People blog about, talk about, write about and visit Fryern Arcade in Chandler’s Ford so there must be something good about it.
Shortly after Fryern was opened in 1967, Ian Nairn, an architectural journalist wrote in the Observer (October 8th 1967) about Fryern and compared it with a similar development, the Fairwater Centre, in Cwmbran, South Wales. Nairn was not impressed with the Fairwater Centre and it no longer exists.
Fryern, on the other hand, was described as being “too good to be true”. Why? What makes it a success?
Nairn identified its development was by a single person, Trevor Donaldson, with the aid of Julian Keable Architects of Reading. Fairwater was the product of a committee. Why did Trevor Donaldson succeed and the committee fail?
Who was Ian Nairn?
Ian Nairn (1930-1983) was not an architect by training but impressed Pevsner who encouraged him to write the Surrey and Sussex volumes of The Buildings of England series.
Nairn made his name by protesting against urban planning failures where, to borrow E M Forster’s phrase “success was indistinguishable from failure”. He wrote an important book called Outrage.
Nairn admired pubs, later in his life mainly from the inside and died young of cirrhosis of the liver. He was disillusioned that the spirit of the age was to concentrate on preserving the old but allowing the new to fail.
Fryern Arcade: Location
The location is perfect. It has become, by default, the centre of Chandler’s Ford. It is at a road junction and is supported by two supermarkets, a library, doctor’s surgery and other shops and facilities.
Fryern Arcade: Space
In front is a wide pavement, almost a piazza. Fryern is a natural extension of that space. You do not have to ‘go into’ Fryern. There is no entrance, no threshold, no door or steps. The florists on one corner makes one feel welcome.
Fryern Arcade: Circulation
Never mind spires, flying buttresses, gargoyles and other architectural contrivances. What matters is the creation of good circulation space.
Buildings are for people and people have to get around inside them, meet, move and socialise. Fryern has covered circulation space wide enough for people and the display of some merchandise. It becomes elevated as the ground it is built on slopes away. This keeps you well away from the cars.
At the bottom end you can descend to ground by a spiral staircase.
Spiral staircases are not much approved these days. If you take the inside of the spiral, the step treads are narrow and lead to falls. On the outside the treads are wide and lead to trips as you need to stride widely to reach the next step.
The Fryern staircase is ergonomically designed as any can be with just the right size of riser.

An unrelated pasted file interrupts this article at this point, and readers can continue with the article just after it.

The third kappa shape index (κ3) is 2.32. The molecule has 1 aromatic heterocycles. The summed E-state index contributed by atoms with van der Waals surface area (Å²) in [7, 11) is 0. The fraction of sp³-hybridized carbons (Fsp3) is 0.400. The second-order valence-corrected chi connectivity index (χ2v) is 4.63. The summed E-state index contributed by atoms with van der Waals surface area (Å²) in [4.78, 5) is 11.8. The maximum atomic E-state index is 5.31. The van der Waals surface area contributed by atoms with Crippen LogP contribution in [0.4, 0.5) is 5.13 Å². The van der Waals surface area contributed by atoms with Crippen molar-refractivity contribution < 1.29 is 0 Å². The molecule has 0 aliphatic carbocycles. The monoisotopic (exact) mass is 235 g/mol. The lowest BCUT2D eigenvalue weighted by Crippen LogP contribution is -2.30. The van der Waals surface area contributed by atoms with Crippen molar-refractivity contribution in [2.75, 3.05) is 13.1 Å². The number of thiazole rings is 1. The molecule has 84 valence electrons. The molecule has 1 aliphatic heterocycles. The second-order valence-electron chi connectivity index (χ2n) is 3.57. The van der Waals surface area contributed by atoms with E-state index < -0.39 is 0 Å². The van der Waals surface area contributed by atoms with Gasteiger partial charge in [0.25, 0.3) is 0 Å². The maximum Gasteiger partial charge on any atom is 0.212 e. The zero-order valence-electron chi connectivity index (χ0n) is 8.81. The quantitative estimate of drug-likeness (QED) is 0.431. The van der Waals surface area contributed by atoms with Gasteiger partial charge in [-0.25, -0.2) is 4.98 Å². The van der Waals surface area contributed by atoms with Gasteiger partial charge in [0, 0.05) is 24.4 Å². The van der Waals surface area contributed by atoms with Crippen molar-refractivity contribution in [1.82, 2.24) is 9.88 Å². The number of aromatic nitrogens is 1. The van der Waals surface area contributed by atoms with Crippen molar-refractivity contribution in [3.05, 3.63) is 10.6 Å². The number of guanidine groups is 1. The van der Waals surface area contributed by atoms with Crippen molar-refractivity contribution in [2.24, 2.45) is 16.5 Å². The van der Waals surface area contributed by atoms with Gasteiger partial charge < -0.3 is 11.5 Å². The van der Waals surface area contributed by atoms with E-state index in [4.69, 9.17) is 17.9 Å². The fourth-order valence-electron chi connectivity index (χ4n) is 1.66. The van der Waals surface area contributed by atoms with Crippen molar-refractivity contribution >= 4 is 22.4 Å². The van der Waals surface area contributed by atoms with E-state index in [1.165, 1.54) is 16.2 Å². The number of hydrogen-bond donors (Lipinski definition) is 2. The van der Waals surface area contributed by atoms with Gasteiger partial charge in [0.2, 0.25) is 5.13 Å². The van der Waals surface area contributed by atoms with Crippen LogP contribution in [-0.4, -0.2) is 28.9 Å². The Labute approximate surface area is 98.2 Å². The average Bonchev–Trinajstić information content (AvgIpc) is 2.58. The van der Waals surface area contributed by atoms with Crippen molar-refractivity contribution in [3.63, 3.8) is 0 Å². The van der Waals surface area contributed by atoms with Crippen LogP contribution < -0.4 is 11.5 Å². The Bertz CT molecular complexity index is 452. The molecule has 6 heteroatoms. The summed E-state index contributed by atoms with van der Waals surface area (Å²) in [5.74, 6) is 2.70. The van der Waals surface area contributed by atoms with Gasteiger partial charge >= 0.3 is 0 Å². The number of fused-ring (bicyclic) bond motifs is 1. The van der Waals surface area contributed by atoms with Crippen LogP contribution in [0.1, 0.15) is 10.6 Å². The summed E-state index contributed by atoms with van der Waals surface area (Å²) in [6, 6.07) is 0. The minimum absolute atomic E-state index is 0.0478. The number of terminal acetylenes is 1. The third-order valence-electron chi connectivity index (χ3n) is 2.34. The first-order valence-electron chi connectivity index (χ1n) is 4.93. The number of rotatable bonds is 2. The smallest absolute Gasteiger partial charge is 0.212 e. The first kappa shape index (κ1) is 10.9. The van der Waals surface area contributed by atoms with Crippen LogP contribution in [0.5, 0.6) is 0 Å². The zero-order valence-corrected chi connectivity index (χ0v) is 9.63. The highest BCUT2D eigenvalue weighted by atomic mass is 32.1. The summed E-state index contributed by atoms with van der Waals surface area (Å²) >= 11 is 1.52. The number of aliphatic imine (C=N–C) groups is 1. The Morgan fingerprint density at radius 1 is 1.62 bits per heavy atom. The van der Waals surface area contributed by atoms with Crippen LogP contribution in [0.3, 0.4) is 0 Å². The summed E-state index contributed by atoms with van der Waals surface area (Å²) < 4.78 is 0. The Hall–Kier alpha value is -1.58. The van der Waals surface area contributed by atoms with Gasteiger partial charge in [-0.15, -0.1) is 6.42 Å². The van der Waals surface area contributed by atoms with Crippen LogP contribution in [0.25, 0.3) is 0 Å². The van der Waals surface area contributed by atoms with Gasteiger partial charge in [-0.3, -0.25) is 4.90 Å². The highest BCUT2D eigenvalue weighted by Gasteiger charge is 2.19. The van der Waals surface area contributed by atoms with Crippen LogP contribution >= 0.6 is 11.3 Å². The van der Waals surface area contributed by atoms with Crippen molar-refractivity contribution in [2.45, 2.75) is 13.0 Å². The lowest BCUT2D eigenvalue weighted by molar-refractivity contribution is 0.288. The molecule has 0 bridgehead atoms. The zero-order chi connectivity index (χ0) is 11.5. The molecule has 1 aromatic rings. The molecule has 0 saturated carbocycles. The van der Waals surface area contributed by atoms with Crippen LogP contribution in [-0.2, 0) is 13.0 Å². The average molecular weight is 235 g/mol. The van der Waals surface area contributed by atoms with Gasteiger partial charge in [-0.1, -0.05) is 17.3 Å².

Fryern Arcade: Shops
Whatever one thinks about Costa Coffee, it is popular and people sitting at the outside tables give the place a festive air.
A good mix of shops is important. Imagine if one side was a Job Centre, a Betting shop at the back, a games arcade somewhere and an empty, boarded up shop. That would be the end of it commercially.
Boots is a disappointment. They have a long frontage and the widows are blanked out instead of decorated. It would be good to be able to look inside to see how long the queue is.
The hardware shop D & G is amazing. Whatever you ask for, they have it. I am reminded of a poem of A. A. Milne.
Jonathan Jo – by A.A. Milne
Has a mouth like an “O”
And a wheelbarrow full of surprises;
If you ask for a bat,
Or something like that,
He has got it, whatever the size is.
If you’re wanting a ball,
It’s no trouble at all;
Why, the more you ask for, the merrier –
Like a hoop and a top,
And a watch that won’t stop,
And some sweets, and an Aberdeen terrier.
Has a mouth like an “O”
But this is what makes him so funny
If you give him a smile,
Only once in a while,
Then he never expects any money!
There used to be a children’s playground there but I suppose extra cars and ‘elf and safety did for that.
And while talking about safety: Why is there no large notice at the top of the staircase reading “Not Suitable for Mobility Scooters”. Now, that would be fun. I would like to call in Jeremy Clarkson to investigate – after he has had his dinner of course.
Fryern Arcade: the bad bits
It is a matter of opinion but I do not care much for the grey brick. It would have been better built using red brick, possibly the local red brick from Michelmersh brickyard, which was still productive then.
There are ageing issues. Round the back one can appreciate the age of the place. It is not always well kept and there is litter, rats (there are rat bait boxes) and a need for some estate maintenance.
And then there is the on-going issue of the public toilets.
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- Buy The Big Issue Bumper Edition 2014
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